Leaving a gift in your Will

Before visiting your solicitor

It is possible to make a Will yourself but using a solicitor or Will writer is much easier and makes sure everything is legal so that your instructions will be carried out as you wish. They will also be able to advise you on any tax implications.

You can find a solicitor at: www.rememberacharity.org.uk/making-a-will/solicitor-finder/ or http://solicitors.lawsociety.org.uk or by calling the Law Society on 020 7242 1222.

Or you can enquire at your bank or ask an accountant. These days the options have widened and many types of professional advisors can help. Get a few quotes – a simple Will can cost less than £100.

If you already have a Will, and would like to include a gift to Combat Stress, you can ask your solicitor to draw up a codicil. This is a simple and inexpensive process. You can find a codicil form to download from this webpage.

If you are planning on visiting your solicitor, it may save you time to consider these points:

1. List your assets and their value:

  • home and any other property
  • car
  • furniture
  • household effects (eg antiques)
  • items of particular value (eg jewellery)
  • savings in banks and building societies
  • shares/investments/premium bonds
  • insurance policies
  • pensions
  • other

 

2. List your liabilities, such as an outstanding mortgage, bills, overdrafts and any debts.

3. Make a list of the people you want to benefit, including their full names and addresses.

Family – you will need to provide details of your family and status. Anyone who depends on you financially can ask a court to review your Will, so you will need to give your solicitor all the relevant details.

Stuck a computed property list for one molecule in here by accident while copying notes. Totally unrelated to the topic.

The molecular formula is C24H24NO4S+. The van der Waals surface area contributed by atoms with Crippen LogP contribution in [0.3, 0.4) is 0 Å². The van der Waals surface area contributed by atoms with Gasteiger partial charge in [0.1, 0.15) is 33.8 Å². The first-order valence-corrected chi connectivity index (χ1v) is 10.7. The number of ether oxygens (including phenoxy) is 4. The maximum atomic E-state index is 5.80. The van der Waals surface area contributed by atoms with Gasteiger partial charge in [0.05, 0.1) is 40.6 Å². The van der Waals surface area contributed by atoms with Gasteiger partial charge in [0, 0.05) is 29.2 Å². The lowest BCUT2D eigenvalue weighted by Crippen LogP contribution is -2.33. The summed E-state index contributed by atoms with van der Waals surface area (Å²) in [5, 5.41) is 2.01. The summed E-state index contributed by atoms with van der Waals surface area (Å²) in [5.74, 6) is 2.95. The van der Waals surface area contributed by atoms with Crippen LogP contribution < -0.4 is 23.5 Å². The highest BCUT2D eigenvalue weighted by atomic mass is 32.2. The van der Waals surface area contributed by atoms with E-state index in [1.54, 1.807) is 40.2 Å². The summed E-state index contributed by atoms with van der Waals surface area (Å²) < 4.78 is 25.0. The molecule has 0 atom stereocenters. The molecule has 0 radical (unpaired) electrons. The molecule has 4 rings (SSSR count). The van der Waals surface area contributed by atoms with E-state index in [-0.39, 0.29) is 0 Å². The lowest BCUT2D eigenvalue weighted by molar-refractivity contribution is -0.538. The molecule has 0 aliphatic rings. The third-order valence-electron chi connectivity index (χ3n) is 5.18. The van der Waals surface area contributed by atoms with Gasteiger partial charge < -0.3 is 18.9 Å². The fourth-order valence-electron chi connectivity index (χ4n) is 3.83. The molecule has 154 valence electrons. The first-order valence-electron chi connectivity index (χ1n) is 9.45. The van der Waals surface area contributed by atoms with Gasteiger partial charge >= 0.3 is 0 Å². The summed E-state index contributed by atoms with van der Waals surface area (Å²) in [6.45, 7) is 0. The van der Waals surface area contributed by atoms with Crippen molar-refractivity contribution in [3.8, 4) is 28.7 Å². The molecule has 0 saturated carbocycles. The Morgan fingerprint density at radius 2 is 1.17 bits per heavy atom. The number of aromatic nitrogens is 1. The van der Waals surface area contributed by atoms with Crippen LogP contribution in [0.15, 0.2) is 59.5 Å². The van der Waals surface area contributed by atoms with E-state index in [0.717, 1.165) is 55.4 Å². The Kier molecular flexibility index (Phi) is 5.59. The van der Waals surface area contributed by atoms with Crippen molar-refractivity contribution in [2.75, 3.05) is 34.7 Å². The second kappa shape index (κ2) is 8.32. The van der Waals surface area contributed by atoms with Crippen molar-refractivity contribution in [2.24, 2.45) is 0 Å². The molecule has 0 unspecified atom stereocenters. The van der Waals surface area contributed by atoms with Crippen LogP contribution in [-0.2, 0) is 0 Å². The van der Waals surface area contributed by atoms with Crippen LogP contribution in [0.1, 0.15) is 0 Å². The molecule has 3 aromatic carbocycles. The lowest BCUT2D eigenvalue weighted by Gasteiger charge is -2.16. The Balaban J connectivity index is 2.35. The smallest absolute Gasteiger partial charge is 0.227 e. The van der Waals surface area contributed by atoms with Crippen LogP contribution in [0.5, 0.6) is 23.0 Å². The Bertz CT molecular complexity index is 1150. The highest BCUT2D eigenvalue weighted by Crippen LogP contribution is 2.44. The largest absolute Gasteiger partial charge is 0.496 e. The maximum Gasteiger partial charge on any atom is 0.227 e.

Guardians – you may need to appoint a legal guardian/s for your children if they are under 18, or instructions for the care of any dependant relatives. Also consider the care of any pets you have.

Other wishes – do you have any particular wishes for your funeral? Do you have any other wishes such as organ donor registration?

Combat Stress - If you decide to leave money to Combat Stress, be sure to include our full details: I give [% of my residuary estate] / [£X,XXX specific amount] / [object] to Combat Stress (registered charity number England and Wales 206002, registered charity number in Scotland SC038828), Tyrwhitt House, Oaklawn Road, Leatherhead, Surrey, KT22 0BX, for its general charitable purposes and direct that the receipt of the Treasurer or other duly appointed officer shall be sufficient discharge to my Executors.

4. Decide who should be your executors. It is wise to appoint two, in case one is not able to take on the responsibilities when the time comes. You could choose family members (it is possible to be both an executor and a beneficiary). It is a good idea to check that the people you have chosen are happy to take on the responsibility. On a practical note, it is usually advisable to select one executor who is younger than you. A professional advisor, such as a solicitor, can also be an executor, although they will charge a fee. Unfortunately Combat Stress is unable to act as executor for any Wills.

Completing these four steps will prepare you for the questions your solicitor will ask and make the process of drafting your Will relatively straightforward.

Different kinds of gift you can leave

There are three main types of legacy that you can leave to support our work:

A residuary legacy is a bequest of all or a percentage of what is left of your estate after all other payments have been made. It is a good way of dividing an estate between the people and causes that are important to you. It can be as small as 1% or as large as 100%, or anywhere in between. It can also be more beneficial to charities, since inflation won’t lower its value. This is because it remains proportional to your estate, whereas a fixed sum of £1,000 would be worth less 10 to 20 years down the line.

A pecuniary legacy is simply a gift of money. You can add a pecuniary legacy to your existing Will using a simple codicil document. It is worth bearing in mind that this type of gift will decrease in value over time as the cost of living increases. So it may be worth reviewing the gifts in your Will occasionally.

A reversionary legacy, also known as a life interest, is a gift to your loved ones of the right to use an asset such as a house or to receive other benefit from an asset (such as the income) during his or her lifetime. When they die, the asset ‘reverts’ to the ultimate beneficiary, which could be Combat Stress.

You can also leave a specific gift. This could be anything from a piece of jewellery or property to shares. If you would like to give in this way, please contact Emily Jarvis to talk through your wishes at Emily.Jarvis@combatstress.org.uk or call on 01372 587144.